Soji Shimada

When Soji Shimada was in elementary school in Tokyo, he used to spend lunch breaks reading out his detective stories to his classmates. He would try to imitate novels by Edogawa Rampo — one of the country’s most popular mystery writers, whose pen name was derived from the Japanese pronunciation of Edgar Allan Poe.

Inspired by Rampo’s stories about juvenile sleuths, Shimada even formed a club of make-believe detectives. Together, he and his friends would venture into the dark tunnels that started popping up during Tokyo’s construction boom ahead of the 1964 Olympics.

Today, aged 67 and one of Japan’s bestselling mystery writers, Shimada recounts how he would use those boyhood escapades to hone his own detective stories. “The notebook where I wrote down my plots was really my first novel,” he says, sitting in his publisher’s office in Tokyo. “I don’t know if that was the direct catalyst [that made me] a writer, but it gave me confidence.”

Since his school days, Shimada has penned more than 100 books. Fans refer to him as the “God of Mystery” because of his role in reviving classic whodunnit-style stories that focus on logic and reason to solve crimes, instead of more modern preoccupations with motivation and psychology. Readers of Japanese mystery novels compare him with classic British authors such as Arthur Conan Doyle and Agatha Christie. His series of novels featuring Kiyoshi Mitarai, his most popular detective, have sold more than 3.3 million copies in Japan and Shimada shows no signs of slowing down. Mild-mannered and eloquent, he confesses he still stays up all night to write. “If I have any free time, I will be writing. It comes very naturally for me.”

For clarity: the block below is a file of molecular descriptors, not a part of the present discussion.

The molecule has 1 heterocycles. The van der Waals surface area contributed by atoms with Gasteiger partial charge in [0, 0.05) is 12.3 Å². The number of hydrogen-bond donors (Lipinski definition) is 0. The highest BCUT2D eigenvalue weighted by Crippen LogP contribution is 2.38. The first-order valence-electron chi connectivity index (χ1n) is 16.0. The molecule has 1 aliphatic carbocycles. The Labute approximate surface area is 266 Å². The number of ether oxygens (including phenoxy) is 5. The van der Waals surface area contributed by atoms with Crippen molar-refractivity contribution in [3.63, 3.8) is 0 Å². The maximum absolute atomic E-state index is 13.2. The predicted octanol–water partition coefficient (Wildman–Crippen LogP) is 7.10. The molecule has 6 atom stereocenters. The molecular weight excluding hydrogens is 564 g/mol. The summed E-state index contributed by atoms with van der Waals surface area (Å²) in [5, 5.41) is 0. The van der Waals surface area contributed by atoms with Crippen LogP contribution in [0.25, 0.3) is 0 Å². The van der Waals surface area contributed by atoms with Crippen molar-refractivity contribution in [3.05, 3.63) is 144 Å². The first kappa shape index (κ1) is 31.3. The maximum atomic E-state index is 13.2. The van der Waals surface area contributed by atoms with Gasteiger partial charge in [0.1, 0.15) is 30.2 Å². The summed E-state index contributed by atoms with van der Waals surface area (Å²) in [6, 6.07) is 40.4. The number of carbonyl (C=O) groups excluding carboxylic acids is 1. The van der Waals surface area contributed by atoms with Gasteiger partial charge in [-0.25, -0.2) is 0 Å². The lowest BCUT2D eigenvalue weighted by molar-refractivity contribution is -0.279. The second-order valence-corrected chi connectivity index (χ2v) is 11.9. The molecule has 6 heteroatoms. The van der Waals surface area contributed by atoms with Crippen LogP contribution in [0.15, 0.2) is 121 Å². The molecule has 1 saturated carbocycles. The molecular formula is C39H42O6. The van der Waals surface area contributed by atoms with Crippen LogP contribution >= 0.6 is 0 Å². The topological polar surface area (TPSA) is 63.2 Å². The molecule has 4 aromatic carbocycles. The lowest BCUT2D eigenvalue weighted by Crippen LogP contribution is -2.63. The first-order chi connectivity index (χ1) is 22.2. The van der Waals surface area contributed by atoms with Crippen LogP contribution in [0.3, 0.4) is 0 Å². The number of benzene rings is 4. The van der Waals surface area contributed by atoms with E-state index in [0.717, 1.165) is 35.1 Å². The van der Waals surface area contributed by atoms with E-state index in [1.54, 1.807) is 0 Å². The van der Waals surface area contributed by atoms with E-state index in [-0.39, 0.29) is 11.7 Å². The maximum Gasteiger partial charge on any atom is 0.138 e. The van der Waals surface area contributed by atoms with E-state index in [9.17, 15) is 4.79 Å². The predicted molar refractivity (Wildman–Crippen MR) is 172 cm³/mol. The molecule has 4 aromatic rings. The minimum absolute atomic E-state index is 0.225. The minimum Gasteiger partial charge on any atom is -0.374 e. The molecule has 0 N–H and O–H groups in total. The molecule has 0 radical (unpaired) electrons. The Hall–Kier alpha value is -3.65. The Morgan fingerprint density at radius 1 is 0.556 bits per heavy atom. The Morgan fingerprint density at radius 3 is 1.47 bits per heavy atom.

His debut novel, The Tokyo Zodiac Murders, has just been republished in Europe and the US as part of the launch of a new crime imprint from Pushkin Press. The novel caused a sensation when it hit Japan’s bookshelves in 1981. But for its author, the chilling story about the murders of an eccentric painter and seven women has haunted him and his long line of subsequent novels. For decades, he recalls, he felt as if he was fighting the ghost of that first book. “No matter how seriously I wrote, beating my brains out, and no matter how much I believed that this one was the real masterpiece, I could never surpass Zodiac,” he says. “I began to feel that it was not something I wrote and there was a time when I felt like it was my rival.”

It was only as his work gained more international recognition that he slowly reconciled himself with the spectre of his debut book. “I became grateful and I began to feel proud that I came up with such a stunning trick.”

As well as being read widely across Asia, Shimada enjoys celebrity status in China, with more than 690,000 followers on Weibo, a local version of Twitter. In the west, the republication of Zodiac comes after Irish crime writer Adrian McKinty last year included it among his 10 favourite locked-room mysteries — ranking it above Agatha Christie’s And Then There Were None. A friend sent Shimada a copy of the article. “I couldn’t believe it for a while. I thought someone was playing a joke on me,” he recalls.